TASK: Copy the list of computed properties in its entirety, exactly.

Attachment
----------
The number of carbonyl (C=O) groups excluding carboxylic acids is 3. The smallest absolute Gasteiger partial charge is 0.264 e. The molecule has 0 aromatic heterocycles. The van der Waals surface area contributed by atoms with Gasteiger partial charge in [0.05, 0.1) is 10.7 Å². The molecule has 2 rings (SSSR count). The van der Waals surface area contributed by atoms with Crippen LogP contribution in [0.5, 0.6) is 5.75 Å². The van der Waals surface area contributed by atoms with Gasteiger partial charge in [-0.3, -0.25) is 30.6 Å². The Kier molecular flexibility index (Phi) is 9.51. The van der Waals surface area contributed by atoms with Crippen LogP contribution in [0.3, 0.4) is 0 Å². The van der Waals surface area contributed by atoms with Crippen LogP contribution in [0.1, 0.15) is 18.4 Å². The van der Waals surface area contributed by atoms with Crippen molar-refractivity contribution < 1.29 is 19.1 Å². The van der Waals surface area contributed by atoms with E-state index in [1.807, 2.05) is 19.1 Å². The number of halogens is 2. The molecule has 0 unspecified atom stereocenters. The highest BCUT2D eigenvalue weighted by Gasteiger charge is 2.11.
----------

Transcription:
The number of carbonyl (C=O) groups excluding carboxylic acids is 3. The smallest absolute Gasteiger partial charge is 0.264 e. The molecule has 0 aromatic heterocycles. The van der Waals surface area contributed by atoms with Gasteiger partial charge in [0.05, 0.1) is 10.7 Å². The molecule has 2 rings (SSSR count). The van der Waals surface area contributed by atoms with Crippen LogP contribution in [0.5, 0.6) is 5.75 Å². The van der Waals surface area contributed by atoms with Gasteiger partial charge in [-0.3, -0.25) is 30.6 Å². The Kier molecular flexibility index (Phi) is 9.51. The van der Waals surface area contributed by atoms with Crippen LogP contribution in [0.3, 0.4) is 0 Å². The van der Waals surface area contributed by atoms with Crippen LogP contribution in [0.1, 0.15) is 18.4 Å². The van der Waals surface area contributed by atoms with Crippen molar-refractivity contribution < 1.29 is 19.1 Å². The van der Waals surface area contributed by atoms with E-state index in [1.807, 2.05) is 19.1 Å². The number of halogens is 2. The molecule has 0 unspecified atom stereocenters. The highest BCUT2D eigenvalue weighted by Gasteiger charge is 2.11.